The dominant drive for understanding soil has been to pace its fertility with human demand. Today, warnings about soil’s exhaustion and endangered ecology raise concerns marked by fears of gloomy environmental futures, prompting scientists and soil practitioners urgently to develop better ways of taking care of soils. Yet the pace required by ecological soil care could be at odds with the predominant temporal orientation of technoscientific intervention, which is driven by an inherently progressivist, productionist and restless mode of futurity. Through a conceptual and historical approach to the soil sciences and other domains of soil knowledge, this article looks for soil ontologies and relations to soil care that are obscured by the predominant timescape. Contemporary discussions of the future of the soil sciences expose tensions between ‘progress as usual’ – by intensifying productivity – and the need to protect the pace of soil renewal. The intimate relation of soil science with productionism is being interrogated, as ecology attempts to engage with soil as a living community rather than a receptacle for crops. In this context, and beyond science, the ‘foodweb’ model of soil ecology has become a figure of alternative human–soil relations that involve environmental practitioners in the soil community. Reading these ways of making time for soil as a form of ‘care time’ helps to reveal a diversity of more-than-human interdependent temporalities, disrupting the anthropocentric appeal of predominant timescales of technoscientific futurity and their reductive notion of innovation.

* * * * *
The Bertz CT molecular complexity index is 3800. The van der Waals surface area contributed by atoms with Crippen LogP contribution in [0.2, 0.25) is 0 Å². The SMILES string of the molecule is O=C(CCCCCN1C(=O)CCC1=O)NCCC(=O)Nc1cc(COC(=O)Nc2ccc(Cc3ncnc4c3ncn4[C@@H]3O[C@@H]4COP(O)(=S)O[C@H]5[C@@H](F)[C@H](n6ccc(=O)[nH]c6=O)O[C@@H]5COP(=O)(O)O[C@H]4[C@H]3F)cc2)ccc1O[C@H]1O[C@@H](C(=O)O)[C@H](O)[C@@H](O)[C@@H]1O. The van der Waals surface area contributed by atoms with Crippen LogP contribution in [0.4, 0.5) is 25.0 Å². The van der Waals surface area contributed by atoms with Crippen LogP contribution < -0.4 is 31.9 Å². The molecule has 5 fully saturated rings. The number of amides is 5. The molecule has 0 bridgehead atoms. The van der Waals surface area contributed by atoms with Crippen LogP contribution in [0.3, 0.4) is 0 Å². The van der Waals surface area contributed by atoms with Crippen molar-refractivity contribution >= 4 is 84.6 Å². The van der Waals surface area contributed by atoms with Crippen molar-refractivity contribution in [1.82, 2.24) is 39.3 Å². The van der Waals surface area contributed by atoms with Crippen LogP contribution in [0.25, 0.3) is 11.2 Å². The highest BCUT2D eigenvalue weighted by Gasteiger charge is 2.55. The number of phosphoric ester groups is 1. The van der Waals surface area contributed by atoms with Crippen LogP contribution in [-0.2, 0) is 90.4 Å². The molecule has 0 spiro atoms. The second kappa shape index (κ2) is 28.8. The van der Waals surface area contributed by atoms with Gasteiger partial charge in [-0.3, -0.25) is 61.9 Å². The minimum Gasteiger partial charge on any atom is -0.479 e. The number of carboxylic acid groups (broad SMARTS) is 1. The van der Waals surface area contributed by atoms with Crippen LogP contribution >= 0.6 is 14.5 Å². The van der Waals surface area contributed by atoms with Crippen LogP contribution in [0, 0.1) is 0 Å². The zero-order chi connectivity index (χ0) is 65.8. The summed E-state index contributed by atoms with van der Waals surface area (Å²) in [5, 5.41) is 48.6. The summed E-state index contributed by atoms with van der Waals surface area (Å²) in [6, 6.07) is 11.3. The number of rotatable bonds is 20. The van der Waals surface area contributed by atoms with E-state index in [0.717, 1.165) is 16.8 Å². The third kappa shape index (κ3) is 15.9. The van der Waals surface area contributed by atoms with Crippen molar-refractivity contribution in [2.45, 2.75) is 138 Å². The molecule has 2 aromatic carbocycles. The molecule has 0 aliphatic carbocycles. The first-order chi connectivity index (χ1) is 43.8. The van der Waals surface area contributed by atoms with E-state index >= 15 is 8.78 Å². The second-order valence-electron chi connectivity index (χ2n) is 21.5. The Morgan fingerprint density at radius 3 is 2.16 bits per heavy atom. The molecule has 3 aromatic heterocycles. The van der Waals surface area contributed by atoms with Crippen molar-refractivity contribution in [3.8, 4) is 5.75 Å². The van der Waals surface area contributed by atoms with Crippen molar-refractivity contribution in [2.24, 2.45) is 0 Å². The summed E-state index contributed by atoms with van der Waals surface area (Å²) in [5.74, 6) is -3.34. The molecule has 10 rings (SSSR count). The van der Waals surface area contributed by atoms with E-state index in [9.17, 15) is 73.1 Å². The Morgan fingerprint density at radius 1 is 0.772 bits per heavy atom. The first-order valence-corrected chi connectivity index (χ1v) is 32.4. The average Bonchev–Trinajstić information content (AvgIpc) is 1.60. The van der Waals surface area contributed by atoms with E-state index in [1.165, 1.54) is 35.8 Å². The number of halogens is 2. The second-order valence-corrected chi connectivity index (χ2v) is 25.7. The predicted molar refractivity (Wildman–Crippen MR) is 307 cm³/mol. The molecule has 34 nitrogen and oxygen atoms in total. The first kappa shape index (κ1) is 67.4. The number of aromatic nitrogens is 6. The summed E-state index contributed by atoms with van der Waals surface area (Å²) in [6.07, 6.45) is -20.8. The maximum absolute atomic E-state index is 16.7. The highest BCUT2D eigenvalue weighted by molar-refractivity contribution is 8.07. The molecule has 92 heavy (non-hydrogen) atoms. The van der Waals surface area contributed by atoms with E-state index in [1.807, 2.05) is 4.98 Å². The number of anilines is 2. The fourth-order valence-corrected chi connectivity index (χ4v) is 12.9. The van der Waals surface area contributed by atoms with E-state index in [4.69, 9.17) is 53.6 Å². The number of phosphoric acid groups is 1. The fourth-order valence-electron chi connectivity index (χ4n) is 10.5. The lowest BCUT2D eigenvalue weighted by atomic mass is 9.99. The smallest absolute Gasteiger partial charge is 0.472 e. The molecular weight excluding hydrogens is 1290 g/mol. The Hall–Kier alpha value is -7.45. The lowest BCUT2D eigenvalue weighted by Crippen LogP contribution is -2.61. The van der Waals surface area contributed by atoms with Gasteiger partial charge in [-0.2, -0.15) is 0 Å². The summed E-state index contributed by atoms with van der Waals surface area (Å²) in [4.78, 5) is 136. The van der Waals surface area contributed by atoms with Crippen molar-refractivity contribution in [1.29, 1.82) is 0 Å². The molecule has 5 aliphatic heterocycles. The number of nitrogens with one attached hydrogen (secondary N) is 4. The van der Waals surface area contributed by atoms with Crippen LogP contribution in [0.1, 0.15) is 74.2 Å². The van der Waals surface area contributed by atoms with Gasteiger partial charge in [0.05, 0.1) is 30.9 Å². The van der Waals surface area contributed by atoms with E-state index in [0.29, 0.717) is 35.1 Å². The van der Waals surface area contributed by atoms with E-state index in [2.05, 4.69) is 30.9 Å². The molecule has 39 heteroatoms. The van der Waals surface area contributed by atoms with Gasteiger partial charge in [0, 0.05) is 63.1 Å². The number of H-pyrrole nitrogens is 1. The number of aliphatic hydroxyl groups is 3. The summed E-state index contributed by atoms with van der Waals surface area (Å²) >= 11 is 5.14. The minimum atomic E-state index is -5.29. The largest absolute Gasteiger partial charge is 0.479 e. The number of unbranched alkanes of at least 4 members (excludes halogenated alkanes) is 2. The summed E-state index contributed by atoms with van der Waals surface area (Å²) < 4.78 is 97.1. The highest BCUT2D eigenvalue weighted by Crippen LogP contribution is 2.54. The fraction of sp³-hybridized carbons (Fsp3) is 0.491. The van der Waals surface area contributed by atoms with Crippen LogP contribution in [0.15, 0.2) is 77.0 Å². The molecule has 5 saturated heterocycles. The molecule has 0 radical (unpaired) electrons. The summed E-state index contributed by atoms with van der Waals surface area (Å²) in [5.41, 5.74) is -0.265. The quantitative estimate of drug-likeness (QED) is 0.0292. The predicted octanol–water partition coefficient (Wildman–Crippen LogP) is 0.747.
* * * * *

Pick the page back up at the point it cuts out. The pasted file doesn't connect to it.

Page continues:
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Categories: Care